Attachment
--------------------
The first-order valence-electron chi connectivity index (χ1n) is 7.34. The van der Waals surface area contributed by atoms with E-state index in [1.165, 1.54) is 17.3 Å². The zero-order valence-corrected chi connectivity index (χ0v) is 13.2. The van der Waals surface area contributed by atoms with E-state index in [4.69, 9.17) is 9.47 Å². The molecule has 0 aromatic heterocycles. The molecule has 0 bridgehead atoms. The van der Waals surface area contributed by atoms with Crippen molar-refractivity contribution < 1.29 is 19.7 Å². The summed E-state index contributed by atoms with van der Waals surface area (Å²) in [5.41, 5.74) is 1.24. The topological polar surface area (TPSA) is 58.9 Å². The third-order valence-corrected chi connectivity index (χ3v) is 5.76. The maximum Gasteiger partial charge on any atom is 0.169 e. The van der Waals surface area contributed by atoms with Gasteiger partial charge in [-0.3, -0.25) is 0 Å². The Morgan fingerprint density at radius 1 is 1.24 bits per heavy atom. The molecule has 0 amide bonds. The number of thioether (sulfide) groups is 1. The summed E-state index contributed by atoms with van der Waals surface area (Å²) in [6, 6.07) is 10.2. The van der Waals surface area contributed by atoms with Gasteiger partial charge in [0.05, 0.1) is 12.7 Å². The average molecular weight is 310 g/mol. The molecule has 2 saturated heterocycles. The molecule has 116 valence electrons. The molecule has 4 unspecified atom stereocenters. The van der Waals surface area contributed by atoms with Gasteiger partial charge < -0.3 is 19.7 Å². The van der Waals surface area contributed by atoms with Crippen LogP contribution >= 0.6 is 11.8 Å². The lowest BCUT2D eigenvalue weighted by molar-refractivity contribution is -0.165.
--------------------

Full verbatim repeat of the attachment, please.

The first-order valence-electron chi connectivity index (χ1n) is 7.34. The van der Waals surface area contributed by atoms with E-state index in [1.165, 1.54) is 17.3 Å². The zero-order valence-corrected chi connectivity index (χ0v) is 13.2. The van der Waals surface area contributed by atoms with E-state index in [4.69, 9.17) is 9.47 Å². The molecule has 0 aromatic heterocycles. The molecule has 0 bridgehead atoms. The van der Waals surface area contributed by atoms with Crippen molar-refractivity contribution < 1.29 is 19.7 Å². The summed E-state index contributed by atoms with van der Waals surface area (Å²) in [5.41, 5.74) is 1.24. The topological polar surface area (TPSA) is 58.9 Å². The third-order valence-corrected chi connectivity index (χ3v) is 5.76. The maximum Gasteiger partial charge on any atom is 0.169 e. The van der Waals surface area contributed by atoms with Gasteiger partial charge in [-0.3, -0.25) is 0 Å². The Morgan fingerprint density at radius 1 is 1.24 bits per heavy atom. The molecule has 0 amide bonds. The number of thioether (sulfide) groups is 1. The summed E-state index contributed by atoms with van der Waals surface area (Å²) in [6, 6.07) is 10.2. The van der Waals surface area contributed by atoms with Gasteiger partial charge in [0.05, 0.1) is 12.7 Å². The average molecular weight is 310 g/mol. The molecule has 2 saturated heterocycles. The molecule has 116 valence electrons. The molecule has 4 unspecified atom stereocenters. The van der Waals surface area contributed by atoms with Gasteiger partial charge < -0.3 is 19.7 Å². The van der Waals surface area contributed by atoms with Crippen LogP contribution >= 0.6 is 11.8 Å². The lowest BCUT2D eigenvalue weighted by molar-refractivity contribution is -0.165.